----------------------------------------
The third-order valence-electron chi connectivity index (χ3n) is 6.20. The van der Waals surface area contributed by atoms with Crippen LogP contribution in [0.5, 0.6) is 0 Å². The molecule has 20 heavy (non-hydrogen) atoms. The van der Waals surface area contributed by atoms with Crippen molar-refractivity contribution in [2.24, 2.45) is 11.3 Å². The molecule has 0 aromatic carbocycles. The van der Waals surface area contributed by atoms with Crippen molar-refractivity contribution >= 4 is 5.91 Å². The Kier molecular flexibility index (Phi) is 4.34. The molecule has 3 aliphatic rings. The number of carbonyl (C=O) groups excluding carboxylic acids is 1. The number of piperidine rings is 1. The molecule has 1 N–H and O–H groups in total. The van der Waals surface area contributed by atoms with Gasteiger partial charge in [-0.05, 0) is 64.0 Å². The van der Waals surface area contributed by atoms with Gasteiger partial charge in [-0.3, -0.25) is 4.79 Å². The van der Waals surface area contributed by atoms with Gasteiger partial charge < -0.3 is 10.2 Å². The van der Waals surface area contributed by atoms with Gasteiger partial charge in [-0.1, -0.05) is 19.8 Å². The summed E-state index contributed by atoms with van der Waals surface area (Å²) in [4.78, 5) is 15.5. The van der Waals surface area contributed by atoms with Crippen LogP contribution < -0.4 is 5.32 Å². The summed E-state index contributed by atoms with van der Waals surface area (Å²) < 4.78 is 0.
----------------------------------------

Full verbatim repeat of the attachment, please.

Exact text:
The third-order valence-electron chi connectivity index (χ3n) is 6.20. The van der Waals surface area contributed by atoms with Crippen LogP contribution in [0.5, 0.6) is 0 Å². The molecule has 20 heavy (non-hydrogen) atoms. The van der Waals surface area contributed by atoms with Crippen molar-refractivity contribution in [2.24, 2.45) is 11.3 Å². The molecule has 0 aromatic carbocycles. The van der Waals surface area contributed by atoms with Crippen molar-refractivity contribution >= 4 is 5.91 Å². The Kier molecular flexibility index (Phi) is 4.34. The molecule has 3 aliphatic rings. The number of carbonyl (C=O) groups excluding carboxylic acids is 1. The number of piperidine rings is 1. The molecule has 1 N–H and O–H groups in total. The van der Waals surface area contributed by atoms with Gasteiger partial charge in [-0.05, 0) is 64.0 Å². The van der Waals surface area contributed by atoms with Gasteiger partial charge in [-0.3, -0.25) is 4.79 Å². The van der Waals surface area contributed by atoms with Gasteiger partial charge < -0.3 is 10.2 Å². The van der Waals surface area contributed by atoms with Gasteiger partial charge in [-0.1, -0.05) is 19.8 Å². The summed E-state index contributed by atoms with van der Waals surface area (Å²) in [4.78, 5) is 15.5. The van der Waals surface area contributed by atoms with Crippen LogP contribution < -0.4 is 5.32 Å². The summed E-state index contributed by atoms with van der Waals surface area (Å²) < 4.78 is 0.